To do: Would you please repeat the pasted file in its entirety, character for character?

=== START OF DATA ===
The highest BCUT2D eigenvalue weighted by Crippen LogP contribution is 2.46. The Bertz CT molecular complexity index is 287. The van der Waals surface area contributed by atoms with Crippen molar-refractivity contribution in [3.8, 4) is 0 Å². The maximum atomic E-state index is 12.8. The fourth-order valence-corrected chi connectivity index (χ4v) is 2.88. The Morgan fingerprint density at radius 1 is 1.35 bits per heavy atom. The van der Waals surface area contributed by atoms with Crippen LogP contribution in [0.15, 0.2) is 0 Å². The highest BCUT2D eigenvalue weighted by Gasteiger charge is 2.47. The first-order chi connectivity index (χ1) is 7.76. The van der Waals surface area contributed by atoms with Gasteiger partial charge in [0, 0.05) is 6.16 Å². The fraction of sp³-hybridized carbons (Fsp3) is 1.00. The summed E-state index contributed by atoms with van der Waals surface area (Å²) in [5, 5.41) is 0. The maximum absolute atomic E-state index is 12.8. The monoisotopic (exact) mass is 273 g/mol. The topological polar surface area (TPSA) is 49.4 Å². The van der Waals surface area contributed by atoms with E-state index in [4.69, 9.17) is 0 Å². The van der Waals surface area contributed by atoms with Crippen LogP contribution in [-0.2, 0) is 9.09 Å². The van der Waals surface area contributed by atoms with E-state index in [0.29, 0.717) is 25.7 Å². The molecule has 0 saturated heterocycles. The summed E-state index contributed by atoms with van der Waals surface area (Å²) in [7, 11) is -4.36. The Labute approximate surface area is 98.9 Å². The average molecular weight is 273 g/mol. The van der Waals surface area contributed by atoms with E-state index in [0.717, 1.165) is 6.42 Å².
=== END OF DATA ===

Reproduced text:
The highest BCUT2D eigenvalue weighted by Crippen LogP contribution is 2.46. The Bertz CT molecular complexity index is 287. The van der Waals surface area contributed by atoms with Crippen molar-refractivity contribution in [3.8, 4) is 0 Å². The maximum atomic E-state index is 12.8. The fourth-order valence-corrected chi connectivity index (χ4v) is 2.88. The Morgan fingerprint density at radius 1 is 1.35 bits per heavy atom. The van der Waals surface area contributed by atoms with Crippen LogP contribution in [0.15, 0.2) is 0 Å². The highest BCUT2D eigenvalue weighted by Gasteiger charge is 2.47. The first-order chi connectivity index (χ1) is 7.76. The van der Waals surface area contributed by atoms with Gasteiger partial charge in [0, 0.05) is 6.16 Å². The fraction of sp³-hybridized carbons (Fsp3) is 1.00. The summed E-state index contributed by atoms with van der Waals surface area (Å²) in [5, 5.41) is 0. The maximum absolute atomic E-state index is 12.8. The monoisotopic (exact) mass is 273 g/mol. The topological polar surface area (TPSA) is 49.4 Å². The van der Waals surface area contributed by atoms with E-state index in [4.69, 9.17) is 0 Å². The van der Waals surface area contributed by atoms with Crippen LogP contribution in [-0.2, 0) is 9.09 Å². The van der Waals surface area contributed by atoms with E-state index in [0.29, 0.717) is 25.7 Å². The molecule has 0 saturated heterocycles. The summed E-state index contributed by atoms with van der Waals surface area (Å²) in [7, 11) is -4.36. The Labute approximate surface area is 98.9 Å². The average molecular weight is 273 g/mol. The van der Waals surface area contributed by atoms with E-state index in [0.717, 1.165) is 6.42 Å².